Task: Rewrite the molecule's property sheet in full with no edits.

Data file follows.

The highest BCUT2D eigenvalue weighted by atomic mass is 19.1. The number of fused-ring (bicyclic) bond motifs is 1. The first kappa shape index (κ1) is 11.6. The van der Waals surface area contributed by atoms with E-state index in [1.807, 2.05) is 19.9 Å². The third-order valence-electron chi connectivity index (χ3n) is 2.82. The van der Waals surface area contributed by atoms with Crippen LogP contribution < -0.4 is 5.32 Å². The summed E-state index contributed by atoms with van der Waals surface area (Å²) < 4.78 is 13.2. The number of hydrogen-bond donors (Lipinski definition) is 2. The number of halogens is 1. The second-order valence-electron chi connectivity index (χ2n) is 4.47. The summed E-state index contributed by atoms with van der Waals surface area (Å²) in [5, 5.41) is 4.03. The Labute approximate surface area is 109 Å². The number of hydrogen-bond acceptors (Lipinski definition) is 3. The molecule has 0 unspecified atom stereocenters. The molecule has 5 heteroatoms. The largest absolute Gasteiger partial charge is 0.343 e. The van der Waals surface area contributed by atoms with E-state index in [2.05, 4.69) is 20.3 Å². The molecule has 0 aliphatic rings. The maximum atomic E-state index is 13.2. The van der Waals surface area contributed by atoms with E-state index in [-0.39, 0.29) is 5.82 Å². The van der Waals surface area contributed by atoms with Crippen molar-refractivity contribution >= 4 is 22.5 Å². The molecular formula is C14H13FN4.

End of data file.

The highest BCUT2D eigenvalue weighted by atomic mass is 19.1. The number of fused-ring (bicyclic) bond motifs is 1. The first kappa shape index (κ1) is 11.6. The van der Waals surface area contributed by atoms with E-state index in [1.807, 2.05) is 19.9 Å². The third-order valence-electron chi connectivity index (χ3n) is 2.82. The van der Waals surface area contributed by atoms with Crippen LogP contribution < -0.4 is 5.32 Å². The summed E-state index contributed by atoms with van der Waals surface area (Å²) < 4.78 is 13.2. The number of hydrogen-bond donors (Lipinski definition) is 2. The number of halogens is 1. The second-order valence-electron chi connectivity index (χ2n) is 4.47. The summed E-state index contributed by atoms with van der Waals surface area (Å²) in [5, 5.41) is 4.03. The Labute approximate surface area is 109 Å². The number of hydrogen-bond acceptors (Lipinski definition) is 3. The molecule has 0 unspecified atom stereocenters. The molecule has 5 heteroatoms. The largest absolute Gasteiger partial charge is 0.343 e. The van der Waals surface area contributed by atoms with E-state index in [2.05, 4.69) is 20.3 Å². The molecule has 0 aliphatic rings. The maximum atomic E-state index is 13.2. The van der Waals surface area contributed by atoms with E-state index in [-0.39, 0.29) is 5.82 Å². The van der Waals surface area contributed by atoms with Crippen molar-refractivity contribution >= 4 is 22.5 Å². The molecular formula is C14H13FN4.